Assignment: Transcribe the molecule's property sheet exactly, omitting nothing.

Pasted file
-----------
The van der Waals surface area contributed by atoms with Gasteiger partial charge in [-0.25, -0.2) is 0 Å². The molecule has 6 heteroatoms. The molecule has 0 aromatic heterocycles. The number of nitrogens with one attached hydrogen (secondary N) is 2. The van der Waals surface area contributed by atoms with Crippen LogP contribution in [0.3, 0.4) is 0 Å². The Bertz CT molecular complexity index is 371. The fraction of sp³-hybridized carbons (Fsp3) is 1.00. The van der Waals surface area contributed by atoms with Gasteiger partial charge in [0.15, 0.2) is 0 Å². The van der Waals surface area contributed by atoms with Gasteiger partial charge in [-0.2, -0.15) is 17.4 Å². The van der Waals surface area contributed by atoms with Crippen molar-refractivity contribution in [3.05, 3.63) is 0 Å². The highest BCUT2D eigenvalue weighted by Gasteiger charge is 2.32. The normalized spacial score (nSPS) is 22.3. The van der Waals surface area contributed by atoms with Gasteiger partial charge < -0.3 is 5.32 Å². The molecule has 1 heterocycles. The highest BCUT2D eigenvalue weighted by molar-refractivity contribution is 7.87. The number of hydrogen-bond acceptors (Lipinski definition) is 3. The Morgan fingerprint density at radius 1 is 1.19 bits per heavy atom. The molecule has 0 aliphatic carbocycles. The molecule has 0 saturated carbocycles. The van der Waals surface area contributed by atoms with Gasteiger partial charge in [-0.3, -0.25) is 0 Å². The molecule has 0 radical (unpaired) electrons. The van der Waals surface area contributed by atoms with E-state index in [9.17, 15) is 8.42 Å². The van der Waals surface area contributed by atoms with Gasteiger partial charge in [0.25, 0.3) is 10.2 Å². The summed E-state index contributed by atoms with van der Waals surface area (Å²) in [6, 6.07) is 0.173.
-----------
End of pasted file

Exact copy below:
The van der Waals surface area contributed by atoms with Gasteiger partial charge in [-0.25, -0.2) is 0 Å². The molecule has 6 heteroatoms. The molecule has 0 aromatic heterocycles. The number of nitrogens with one attached hydrogen (secondary N) is 2. The van der Waals surface area contributed by atoms with Crippen LogP contribution in [0.3, 0.4) is 0 Å². The Bertz CT molecular complexity index is 371. The fraction of sp³-hybridized carbons (Fsp3) is 1.00. The van der Waals surface area contributed by atoms with Gasteiger partial charge in [0.15, 0.2) is 0 Å². The van der Waals surface area contributed by atoms with Gasteiger partial charge in [-0.2, -0.15) is 17.4 Å². The van der Waals surface area contributed by atoms with Crippen molar-refractivity contribution in [3.05, 3.63) is 0 Å². The highest BCUT2D eigenvalue weighted by Gasteiger charge is 2.32. The normalized spacial score (nSPS) is 22.3. The van der Waals surface area contributed by atoms with Gasteiger partial charge < -0.3 is 5.32 Å². The molecule has 1 heterocycles. The highest BCUT2D eigenvalue weighted by molar-refractivity contribution is 7.87. The number of hydrogen-bond acceptors (Lipinski definition) is 3. The Morgan fingerprint density at radius 1 is 1.19 bits per heavy atom. The molecule has 0 aliphatic carbocycles. The molecule has 0 saturated carbocycles. The van der Waals surface area contributed by atoms with Gasteiger partial charge in [-0.3, -0.25) is 0 Å². The molecule has 0 radical (unpaired) electrons. The van der Waals surface area contributed by atoms with E-state index in [9.17, 15) is 8.42 Å². The van der Waals surface area contributed by atoms with Gasteiger partial charge in [0.25, 0.3) is 10.2 Å². The summed E-state index contributed by atoms with van der Waals surface area (Å²) in [6, 6.07) is 0.173.